“The Journal of Commerce has been considered by many persons here sound on the question of slavery as its motto is ‘THE BIBLE, THE CONSTITUTION, AND THE UNION,’ and when this Rev. gentleman commenced abusing it; he was set down as a rank abolitionist by those present, although he denied being one, and to his abuse of the paper may be attributed the treatment he received in the afternoon at the office, when he remarked that the Bible did not support slavery.”

For behavior that “endeavors to uphold his own peculiar views” and “renders himself obnoxious to our citizens,” Rev. Todd, a leading abolitionist at the time and a “conductor” on the Underground Railroad, was warned to “be on you[r] guard when you come to Charlotte.” Even new immigrants to the county understood what the war was about. Corporal Lewis William Keener and his brother Karl, German immigrants to the United States in 1851 who settled in northern Ohio, knew exactly what they were getting into when they “signed up, we weren’t drafted, nor were we tempted by money or the excitement” for service in the Union Army. “The reason for this war is slavery“ Corporal Keener wrote to his relatives back in Germany in 1861, adding “I hope that right prevails.”

As much as slavery was the cause of the war itself, reversal of the war’s outcome and the restoration of the “exiled dynasty of Southern Idealsas Locke Craig put it in his keynote address in Newton in 1907 — was part and parcel of the white supremacy campaign that lynched a “fundamentally unknowable” number of Blacks and disenfranchised most of the rest of them while erecting monuments honoring those who participated in these post-war injustices after committing treason against their country.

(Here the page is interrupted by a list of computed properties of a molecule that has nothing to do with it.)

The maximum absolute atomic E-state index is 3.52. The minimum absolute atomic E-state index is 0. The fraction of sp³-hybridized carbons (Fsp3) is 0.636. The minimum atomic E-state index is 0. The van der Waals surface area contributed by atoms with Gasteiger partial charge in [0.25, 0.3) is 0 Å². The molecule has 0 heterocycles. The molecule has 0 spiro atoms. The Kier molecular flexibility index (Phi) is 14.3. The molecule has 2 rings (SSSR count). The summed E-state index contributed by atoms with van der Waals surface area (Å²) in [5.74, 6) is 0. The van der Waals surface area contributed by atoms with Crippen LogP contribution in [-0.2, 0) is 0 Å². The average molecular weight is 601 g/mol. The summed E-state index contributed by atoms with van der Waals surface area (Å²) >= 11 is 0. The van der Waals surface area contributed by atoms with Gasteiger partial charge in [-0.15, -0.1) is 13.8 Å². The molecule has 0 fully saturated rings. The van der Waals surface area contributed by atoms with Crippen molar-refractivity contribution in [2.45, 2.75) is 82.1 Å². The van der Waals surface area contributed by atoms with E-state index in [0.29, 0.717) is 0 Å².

My TEDx Hickory talk from November 2019.

The President of the the “Confederate Monument Association of Catawba County” was among the dozens of men in my community indicted by the federal government in 1871 for “unlawfully and willfully band[ing] together and conspir[ing] together” to “go in disguise” and “beat wound and ill treat” Blacks and “Radical” Whites (including at least one locally notable distant cousin) because of their “having fore that time exercised and enjoyed [their] right to vote.”

“The Ku Klux Klan…was designed in an effort to combat Northern secret organizations in the South, to ‘put the Negro in his place,’ to regain control of government, and to protect Southern womanhood.” — Charles J. Preslar, Jr. A History of Catawba County (1954), as quoted by local “Sons of Confederate Veterans” on their website (2020).